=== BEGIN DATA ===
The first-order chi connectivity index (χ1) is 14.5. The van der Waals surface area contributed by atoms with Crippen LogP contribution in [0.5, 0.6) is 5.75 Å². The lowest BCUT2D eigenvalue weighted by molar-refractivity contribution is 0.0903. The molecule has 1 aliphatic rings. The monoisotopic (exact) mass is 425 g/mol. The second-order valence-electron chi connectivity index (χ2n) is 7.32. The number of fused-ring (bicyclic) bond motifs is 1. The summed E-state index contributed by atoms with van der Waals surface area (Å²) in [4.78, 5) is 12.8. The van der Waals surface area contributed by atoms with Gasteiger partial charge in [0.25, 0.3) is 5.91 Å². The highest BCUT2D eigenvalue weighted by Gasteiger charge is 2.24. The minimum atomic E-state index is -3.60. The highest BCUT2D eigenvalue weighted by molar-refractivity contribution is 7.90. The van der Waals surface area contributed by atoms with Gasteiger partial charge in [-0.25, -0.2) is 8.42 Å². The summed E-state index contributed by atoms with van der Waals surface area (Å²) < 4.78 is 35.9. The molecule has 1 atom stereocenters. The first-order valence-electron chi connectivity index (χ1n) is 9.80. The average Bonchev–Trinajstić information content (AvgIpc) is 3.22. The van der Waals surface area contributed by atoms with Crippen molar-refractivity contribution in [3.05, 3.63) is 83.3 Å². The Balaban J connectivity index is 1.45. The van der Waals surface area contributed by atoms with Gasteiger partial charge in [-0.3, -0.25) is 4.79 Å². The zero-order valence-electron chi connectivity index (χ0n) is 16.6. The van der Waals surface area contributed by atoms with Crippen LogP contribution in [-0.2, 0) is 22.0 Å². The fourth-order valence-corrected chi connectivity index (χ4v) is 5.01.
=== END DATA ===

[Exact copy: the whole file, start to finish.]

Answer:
The first-order chi connectivity index (χ1) is 14.5. The van der Waals surface area contributed by atoms with Crippen LogP contribution in [0.5, 0.6) is 5.75 Å². The lowest BCUT2D eigenvalue weighted by molar-refractivity contribution is 0.0903. The molecule has 1 aliphatic rings. The monoisotopic (exact) mass is 425 g/mol. The second-order valence-electron chi connectivity index (χ2n) is 7.32. The number of fused-ring (bicyclic) bond motifs is 1. The summed E-state index contributed by atoms with van der Waals surface area (Å²) in [4.78, 5) is 12.8. The van der Waals surface area contributed by atoms with Gasteiger partial charge in [0.25, 0.3) is 5.91 Å². The highest BCUT2D eigenvalue weighted by Gasteiger charge is 2.24. The minimum atomic E-state index is -3.60. The highest BCUT2D eigenvalue weighted by molar-refractivity contribution is 7.90. The van der Waals surface area contributed by atoms with Gasteiger partial charge in [-0.25, -0.2) is 8.42 Å². The summed E-state index contributed by atoms with van der Waals surface area (Å²) < 4.78 is 35.9. The molecule has 1 atom stereocenters. The first-order valence-electron chi connectivity index (χ1n) is 9.80. The average Bonchev–Trinajstić information content (AvgIpc) is 3.22. The van der Waals surface area contributed by atoms with Crippen molar-refractivity contribution in [3.05, 3.63) is 83.3 Å². The Balaban J connectivity index is 1.45. The van der Waals surface area contributed by atoms with Gasteiger partial charge in [-0.3, -0.25) is 4.79 Å². The zero-order valence-electron chi connectivity index (χ0n) is 16.6. The van der Waals surface area contributed by atoms with Crippen LogP contribution in [-0.2, 0) is 22.0 Å². The fourth-order valence-corrected chi connectivity index (χ4v) is 5.01.